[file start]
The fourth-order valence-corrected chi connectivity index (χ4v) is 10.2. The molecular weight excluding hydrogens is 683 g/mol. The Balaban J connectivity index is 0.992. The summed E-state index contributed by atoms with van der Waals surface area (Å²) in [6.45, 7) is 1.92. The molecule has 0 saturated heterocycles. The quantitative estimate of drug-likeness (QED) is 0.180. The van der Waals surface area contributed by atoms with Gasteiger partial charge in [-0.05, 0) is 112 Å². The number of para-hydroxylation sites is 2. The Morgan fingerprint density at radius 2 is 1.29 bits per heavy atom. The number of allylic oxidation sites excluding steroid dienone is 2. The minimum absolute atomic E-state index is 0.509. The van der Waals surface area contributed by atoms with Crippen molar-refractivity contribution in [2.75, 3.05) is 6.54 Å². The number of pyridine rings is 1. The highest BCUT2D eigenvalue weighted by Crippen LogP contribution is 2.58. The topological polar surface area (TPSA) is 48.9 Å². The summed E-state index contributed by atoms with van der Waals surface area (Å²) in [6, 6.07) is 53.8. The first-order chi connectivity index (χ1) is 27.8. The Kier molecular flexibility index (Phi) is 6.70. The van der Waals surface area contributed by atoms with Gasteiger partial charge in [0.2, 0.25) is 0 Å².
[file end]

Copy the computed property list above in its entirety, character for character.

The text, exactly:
The fourth-order valence-corrected chi connectivity index (χ4v) is 10.2. The molecular weight excluding hydrogens is 683 g/mol. The Balaban J connectivity index is 0.992. The summed E-state index contributed by atoms with van der Waals surface area (Å²) in [6.45, 7) is 1.92. The molecule has 0 saturated heterocycles. The quantitative estimate of drug-likeness (QED) is 0.180. The van der Waals surface area contributed by atoms with Gasteiger partial charge in [-0.05, 0) is 112 Å². The number of para-hydroxylation sites is 2. The Morgan fingerprint density at radius 2 is 1.29 bits per heavy atom. The number of allylic oxidation sites excluding steroid dienone is 2. The minimum absolute atomic E-state index is 0.509. The van der Waals surface area contributed by atoms with Crippen molar-refractivity contribution in [2.75, 3.05) is 6.54 Å². The number of pyridine rings is 1. The highest BCUT2D eigenvalue weighted by Crippen LogP contribution is 2.58. The topological polar surface area (TPSA) is 48.9 Å². The summed E-state index contributed by atoms with van der Waals surface area (Å²) in [6, 6.07) is 53.8. The first-order chi connectivity index (χ1) is 27.8. The Kier molecular flexibility index (Phi) is 6.70. The van der Waals surface area contributed by atoms with Gasteiger partial charge in [0.2, 0.25) is 0 Å².